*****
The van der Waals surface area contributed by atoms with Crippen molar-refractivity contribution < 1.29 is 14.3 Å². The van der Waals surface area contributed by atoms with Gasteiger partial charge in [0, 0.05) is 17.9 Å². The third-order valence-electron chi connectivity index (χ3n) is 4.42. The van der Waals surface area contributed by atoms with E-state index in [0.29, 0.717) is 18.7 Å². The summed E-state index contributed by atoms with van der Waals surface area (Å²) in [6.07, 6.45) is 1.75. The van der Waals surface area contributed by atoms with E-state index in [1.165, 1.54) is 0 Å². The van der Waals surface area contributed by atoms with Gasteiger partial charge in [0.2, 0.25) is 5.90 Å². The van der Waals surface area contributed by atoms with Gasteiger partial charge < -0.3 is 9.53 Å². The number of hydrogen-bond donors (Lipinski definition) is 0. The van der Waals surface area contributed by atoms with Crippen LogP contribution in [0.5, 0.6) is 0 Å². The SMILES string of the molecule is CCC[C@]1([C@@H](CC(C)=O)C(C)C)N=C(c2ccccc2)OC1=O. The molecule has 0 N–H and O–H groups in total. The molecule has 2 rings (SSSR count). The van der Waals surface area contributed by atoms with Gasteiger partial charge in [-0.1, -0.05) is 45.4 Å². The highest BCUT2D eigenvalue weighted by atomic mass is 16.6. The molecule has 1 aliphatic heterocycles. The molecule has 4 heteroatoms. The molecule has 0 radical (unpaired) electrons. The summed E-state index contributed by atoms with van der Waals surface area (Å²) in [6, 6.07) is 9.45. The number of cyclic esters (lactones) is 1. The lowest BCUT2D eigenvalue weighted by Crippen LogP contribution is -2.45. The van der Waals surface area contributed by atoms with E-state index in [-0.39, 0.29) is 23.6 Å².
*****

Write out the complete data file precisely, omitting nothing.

The van der Waals surface area contributed by atoms with Crippen molar-refractivity contribution < 1.29 is 14.3 Å². The van der Waals surface area contributed by atoms with Gasteiger partial charge in [0, 0.05) is 17.9 Å². The third-order valence-electron chi connectivity index (χ3n) is 4.42. The van der Waals surface area contributed by atoms with E-state index in [0.29, 0.717) is 18.7 Å². The summed E-state index contributed by atoms with van der Waals surface area (Å²) in [6.07, 6.45) is 1.75. The van der Waals surface area contributed by atoms with E-state index in [1.165, 1.54) is 0 Å². The van der Waals surface area contributed by atoms with Gasteiger partial charge in [0.2, 0.25) is 5.90 Å². The van der Waals surface area contributed by atoms with Gasteiger partial charge < -0.3 is 9.53 Å². The number of hydrogen-bond donors (Lipinski definition) is 0. The van der Waals surface area contributed by atoms with Crippen LogP contribution in [0.5, 0.6) is 0 Å². The SMILES string of the molecule is CCC[C@]1([C@@H](CC(C)=O)C(C)C)N=C(c2ccccc2)OC1=O. The molecule has 0 N–H and O–H groups in total. The molecule has 2 rings (SSSR count). The van der Waals surface area contributed by atoms with Gasteiger partial charge in [-0.1, -0.05) is 45.4 Å². The highest BCUT2D eigenvalue weighted by atomic mass is 16.6. The molecule has 1 aliphatic heterocycles. The molecule has 4 heteroatoms. The molecule has 0 radical (unpaired) electrons. The summed E-state index contributed by atoms with van der Waals surface area (Å²) in [6, 6.07) is 9.45. The number of cyclic esters (lactones) is 1. The lowest BCUT2D eigenvalue weighted by Crippen LogP contribution is -2.45. The van der Waals surface area contributed by atoms with E-state index in [-0.39, 0.29) is 23.6 Å².